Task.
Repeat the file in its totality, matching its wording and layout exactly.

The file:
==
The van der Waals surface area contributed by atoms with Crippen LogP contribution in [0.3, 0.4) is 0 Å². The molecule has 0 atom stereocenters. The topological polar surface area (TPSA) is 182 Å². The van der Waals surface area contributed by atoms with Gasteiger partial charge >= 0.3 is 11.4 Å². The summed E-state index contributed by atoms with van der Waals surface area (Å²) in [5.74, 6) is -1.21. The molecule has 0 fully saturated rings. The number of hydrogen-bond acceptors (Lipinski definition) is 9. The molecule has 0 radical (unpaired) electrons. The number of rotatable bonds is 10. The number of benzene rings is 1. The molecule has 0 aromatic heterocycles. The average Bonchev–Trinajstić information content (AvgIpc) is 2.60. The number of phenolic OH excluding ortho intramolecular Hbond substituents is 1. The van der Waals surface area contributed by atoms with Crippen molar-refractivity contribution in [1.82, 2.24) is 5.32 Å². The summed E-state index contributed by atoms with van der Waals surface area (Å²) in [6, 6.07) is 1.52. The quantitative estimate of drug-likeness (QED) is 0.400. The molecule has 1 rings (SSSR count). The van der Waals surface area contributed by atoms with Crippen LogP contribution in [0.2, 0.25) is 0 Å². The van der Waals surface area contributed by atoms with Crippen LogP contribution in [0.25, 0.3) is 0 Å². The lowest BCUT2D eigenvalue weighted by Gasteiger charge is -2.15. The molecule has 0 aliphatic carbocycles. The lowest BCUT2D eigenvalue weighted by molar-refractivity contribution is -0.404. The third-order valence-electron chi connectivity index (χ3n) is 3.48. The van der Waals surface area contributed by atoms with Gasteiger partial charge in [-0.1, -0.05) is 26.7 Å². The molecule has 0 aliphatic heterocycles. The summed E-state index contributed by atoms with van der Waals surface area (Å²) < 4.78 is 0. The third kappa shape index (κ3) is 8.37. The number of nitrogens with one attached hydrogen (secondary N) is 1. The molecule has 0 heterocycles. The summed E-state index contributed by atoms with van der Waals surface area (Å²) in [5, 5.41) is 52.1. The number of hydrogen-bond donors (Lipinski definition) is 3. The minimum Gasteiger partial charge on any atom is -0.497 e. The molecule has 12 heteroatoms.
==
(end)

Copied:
The van der Waals surface area contributed by atoms with Crippen LogP contribution in [0.3, 0.4) is 0 Å². The molecule has 0 atom stereocenters. The topological polar surface area (TPSA) is 182 Å². The van der Waals surface area contributed by atoms with Gasteiger partial charge >= 0.3 is 11.4 Å². The summed E-state index contributed by atoms with van der Waals surface area (Å²) in [5.74, 6) is -1.21. The molecule has 0 fully saturated rings. The number of hydrogen-bond acceptors (Lipinski definition) is 9. The molecule has 0 radical (unpaired) electrons. The number of rotatable bonds is 10. The number of benzene rings is 1. The molecule has 0 aromatic heterocycles. The average Bonchev–Trinajstić information content (AvgIpc) is 2.60. The number of phenolic OH excluding ortho intramolecular Hbond substituents is 1. The van der Waals surface area contributed by atoms with Crippen molar-refractivity contribution in [1.82, 2.24) is 5.32 Å². The summed E-state index contributed by atoms with van der Waals surface area (Å²) in [6, 6.07) is 1.52. The quantitative estimate of drug-likeness (QED) is 0.400. The molecule has 1 rings (SSSR count). The van der Waals surface area contributed by atoms with Crippen LogP contribution in [0.2, 0.25) is 0 Å². The van der Waals surface area contributed by atoms with Crippen LogP contribution in [0.25, 0.3) is 0 Å². The lowest BCUT2D eigenvalue weighted by Gasteiger charge is -2.15. The molecule has 0 aliphatic carbocycles. The lowest BCUT2D eigenvalue weighted by molar-refractivity contribution is -0.404. The third-order valence-electron chi connectivity index (χ3n) is 3.48. The van der Waals surface area contributed by atoms with Gasteiger partial charge in [-0.1, -0.05) is 26.7 Å². The molecule has 0 aliphatic heterocycles. The summed E-state index contributed by atoms with van der Waals surface area (Å²) < 4.78 is 0. The third kappa shape index (κ3) is 8.37. The number of nitrogens with one attached hydrogen (secondary N) is 1. The molecule has 0 heterocycles. The summed E-state index contributed by atoms with van der Waals surface area (Å²) in [5, 5.41) is 52.1. The number of hydrogen-bond donors (Lipinski definition) is 3. The minimum Gasteiger partial charge on any atom is -0.497 e. The molecule has 12 heteroatoms.